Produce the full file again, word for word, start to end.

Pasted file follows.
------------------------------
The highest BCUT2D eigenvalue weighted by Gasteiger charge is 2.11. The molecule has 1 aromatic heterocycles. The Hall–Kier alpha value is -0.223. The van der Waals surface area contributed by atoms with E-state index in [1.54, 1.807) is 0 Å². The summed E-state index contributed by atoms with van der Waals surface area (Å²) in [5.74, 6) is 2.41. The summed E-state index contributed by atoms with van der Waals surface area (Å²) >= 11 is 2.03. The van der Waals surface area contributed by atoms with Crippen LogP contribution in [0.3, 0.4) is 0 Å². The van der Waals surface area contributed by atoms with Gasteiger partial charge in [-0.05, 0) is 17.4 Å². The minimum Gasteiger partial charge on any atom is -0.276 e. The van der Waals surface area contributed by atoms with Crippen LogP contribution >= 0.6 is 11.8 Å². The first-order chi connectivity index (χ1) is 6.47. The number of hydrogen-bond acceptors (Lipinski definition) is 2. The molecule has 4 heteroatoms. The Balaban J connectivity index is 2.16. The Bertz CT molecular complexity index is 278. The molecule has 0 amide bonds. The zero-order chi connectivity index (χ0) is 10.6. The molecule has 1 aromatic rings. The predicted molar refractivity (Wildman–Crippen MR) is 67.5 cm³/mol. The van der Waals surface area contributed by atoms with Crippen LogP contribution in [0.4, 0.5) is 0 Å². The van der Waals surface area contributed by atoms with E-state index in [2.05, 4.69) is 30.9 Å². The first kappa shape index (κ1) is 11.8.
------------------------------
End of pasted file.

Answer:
The highest BCUT2D eigenvalue weighted by Gasteiger charge is 2.11. The molecule has 1 aromatic heterocycles. The Hall–Kier alpha value is -0.223. The van der Waals surface area contributed by atoms with E-state index in [1.54, 1.807) is 0 Å². The summed E-state index contributed by atoms with van der Waals surface area (Å²) in [5.74, 6) is 2.41. The summed E-state index contributed by atoms with van der Waals surface area (Å²) >= 11 is 2.03. The van der Waals surface area contributed by atoms with Crippen LogP contribution in [0.3, 0.4) is 0 Å². The van der Waals surface area contributed by atoms with Gasteiger partial charge in [-0.05, 0) is 17.4 Å². The minimum Gasteiger partial charge on any atom is -0.276 e. The van der Waals surface area contributed by atoms with Crippen LogP contribution >= 0.6 is 11.8 Å². The first-order chi connectivity index (χ1) is 6.47. The number of hydrogen-bond acceptors (Lipinski definition) is 2. The molecule has 4 heteroatoms. The Balaban J connectivity index is 2.16. The Bertz CT molecular complexity index is 278. The molecule has 0 amide bonds. The zero-order chi connectivity index (χ0) is 10.6. The molecule has 1 aromatic rings. The predicted molar refractivity (Wildman–Crippen MR) is 67.5 cm³/mol. The van der Waals surface area contributed by atoms with Crippen LogP contribution in [0.4, 0.5) is 0 Å². The van der Waals surface area contributed by atoms with E-state index in [2.05, 4.69) is 30.9 Å². The first kappa shape index (κ1) is 11.8.